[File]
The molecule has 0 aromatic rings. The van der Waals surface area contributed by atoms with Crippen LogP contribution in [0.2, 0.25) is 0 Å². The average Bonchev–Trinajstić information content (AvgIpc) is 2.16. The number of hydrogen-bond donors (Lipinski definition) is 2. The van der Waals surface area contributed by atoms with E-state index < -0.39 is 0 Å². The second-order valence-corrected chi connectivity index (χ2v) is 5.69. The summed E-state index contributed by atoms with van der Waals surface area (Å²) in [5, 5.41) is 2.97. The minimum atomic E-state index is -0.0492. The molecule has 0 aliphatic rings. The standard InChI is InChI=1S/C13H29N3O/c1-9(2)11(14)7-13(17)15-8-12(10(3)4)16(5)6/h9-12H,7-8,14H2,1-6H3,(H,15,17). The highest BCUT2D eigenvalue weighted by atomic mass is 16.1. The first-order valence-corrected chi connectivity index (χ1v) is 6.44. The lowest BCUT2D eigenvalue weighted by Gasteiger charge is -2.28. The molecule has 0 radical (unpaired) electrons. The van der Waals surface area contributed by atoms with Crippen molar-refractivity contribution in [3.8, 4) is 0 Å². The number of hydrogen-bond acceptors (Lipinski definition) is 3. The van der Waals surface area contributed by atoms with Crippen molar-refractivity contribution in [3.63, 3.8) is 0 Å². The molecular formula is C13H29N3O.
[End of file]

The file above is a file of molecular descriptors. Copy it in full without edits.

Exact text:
The molecule has 0 aromatic rings. The van der Waals surface area contributed by atoms with Crippen LogP contribution in [0.2, 0.25) is 0 Å². The average Bonchev–Trinajstić information content (AvgIpc) is 2.16. The number of hydrogen-bond donors (Lipinski definition) is 2. The van der Waals surface area contributed by atoms with E-state index < -0.39 is 0 Å². The second-order valence-corrected chi connectivity index (χ2v) is 5.69. The summed E-state index contributed by atoms with van der Waals surface area (Å²) in [5, 5.41) is 2.97. The minimum atomic E-state index is -0.0492. The molecule has 0 aliphatic rings. The standard InChI is InChI=1S/C13H29N3O/c1-9(2)11(14)7-13(17)15-8-12(10(3)4)16(5)6/h9-12H,7-8,14H2,1-6H3,(H,15,17). The highest BCUT2D eigenvalue weighted by atomic mass is 16.1. The first-order valence-corrected chi connectivity index (χ1v) is 6.44. The lowest BCUT2D eigenvalue weighted by Gasteiger charge is -2.28. The molecule has 0 radical (unpaired) electrons. The van der Waals surface area contributed by atoms with Crippen molar-refractivity contribution in [3.8, 4) is 0 Å². The number of hydrogen-bond acceptors (Lipinski definition) is 3. The van der Waals surface area contributed by atoms with Crippen molar-refractivity contribution in [3.63, 3.8) is 0 Å². The molecular formula is C13H29N3O.